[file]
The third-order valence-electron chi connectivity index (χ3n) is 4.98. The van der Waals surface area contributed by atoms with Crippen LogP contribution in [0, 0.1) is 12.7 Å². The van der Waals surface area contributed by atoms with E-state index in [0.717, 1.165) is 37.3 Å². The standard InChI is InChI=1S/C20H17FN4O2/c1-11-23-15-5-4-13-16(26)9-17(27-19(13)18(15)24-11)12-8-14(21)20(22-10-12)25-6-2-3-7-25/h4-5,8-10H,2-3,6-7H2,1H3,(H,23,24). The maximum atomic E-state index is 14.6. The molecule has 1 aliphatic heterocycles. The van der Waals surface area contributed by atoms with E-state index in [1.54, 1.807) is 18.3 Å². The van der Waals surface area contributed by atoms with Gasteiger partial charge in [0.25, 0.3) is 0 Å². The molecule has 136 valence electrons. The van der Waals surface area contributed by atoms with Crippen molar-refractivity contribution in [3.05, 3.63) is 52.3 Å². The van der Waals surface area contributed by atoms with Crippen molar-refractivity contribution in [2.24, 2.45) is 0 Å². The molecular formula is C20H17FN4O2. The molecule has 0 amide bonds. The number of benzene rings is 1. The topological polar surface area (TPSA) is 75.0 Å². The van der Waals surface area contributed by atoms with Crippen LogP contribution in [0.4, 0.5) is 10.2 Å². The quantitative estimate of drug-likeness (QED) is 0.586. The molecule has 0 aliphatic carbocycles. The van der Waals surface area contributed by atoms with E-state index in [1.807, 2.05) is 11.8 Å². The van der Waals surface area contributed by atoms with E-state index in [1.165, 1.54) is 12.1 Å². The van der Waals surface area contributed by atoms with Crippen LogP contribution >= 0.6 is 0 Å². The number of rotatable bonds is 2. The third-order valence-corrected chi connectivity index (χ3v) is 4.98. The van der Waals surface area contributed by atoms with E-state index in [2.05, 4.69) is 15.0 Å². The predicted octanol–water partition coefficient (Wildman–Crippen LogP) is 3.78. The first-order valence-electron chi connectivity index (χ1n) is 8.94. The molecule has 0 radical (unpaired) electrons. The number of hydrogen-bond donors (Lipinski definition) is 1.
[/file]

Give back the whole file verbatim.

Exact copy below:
The third-order valence-electron chi connectivity index (χ3n) is 4.98. The van der Waals surface area contributed by atoms with Crippen LogP contribution in [0, 0.1) is 12.7 Å². The van der Waals surface area contributed by atoms with E-state index in [0.717, 1.165) is 37.3 Å². The standard InChI is InChI=1S/C20H17FN4O2/c1-11-23-15-5-4-13-16(26)9-17(27-19(13)18(15)24-11)12-8-14(21)20(22-10-12)25-6-2-3-7-25/h4-5,8-10H,2-3,6-7H2,1H3,(H,23,24). The maximum atomic E-state index is 14.6. The molecule has 1 aliphatic heterocycles. The van der Waals surface area contributed by atoms with E-state index in [1.54, 1.807) is 18.3 Å². The van der Waals surface area contributed by atoms with Gasteiger partial charge in [0.25, 0.3) is 0 Å². The molecule has 136 valence electrons. The van der Waals surface area contributed by atoms with Crippen molar-refractivity contribution in [3.05, 3.63) is 52.3 Å². The van der Waals surface area contributed by atoms with Crippen molar-refractivity contribution in [2.24, 2.45) is 0 Å². The molecular formula is C20H17FN4O2. The molecule has 0 amide bonds. The number of benzene rings is 1. The topological polar surface area (TPSA) is 75.0 Å². The van der Waals surface area contributed by atoms with Crippen LogP contribution in [0.4, 0.5) is 10.2 Å². The quantitative estimate of drug-likeness (QED) is 0.586. The molecule has 0 aliphatic carbocycles. The van der Waals surface area contributed by atoms with E-state index in [1.807, 2.05) is 11.8 Å². The van der Waals surface area contributed by atoms with E-state index in [1.165, 1.54) is 12.1 Å². The van der Waals surface area contributed by atoms with Crippen LogP contribution >= 0.6 is 0 Å². The number of rotatable bonds is 2. The third-order valence-corrected chi connectivity index (χ3v) is 4.98. The van der Waals surface area contributed by atoms with E-state index in [2.05, 4.69) is 15.0 Å². The predicted octanol–water partition coefficient (Wildman–Crippen LogP) is 3.78. The first-order valence-electron chi connectivity index (χ1n) is 8.94. The molecule has 0 radical (unpaired) electrons. The number of hydrogen-bond donors (Lipinski definition) is 1.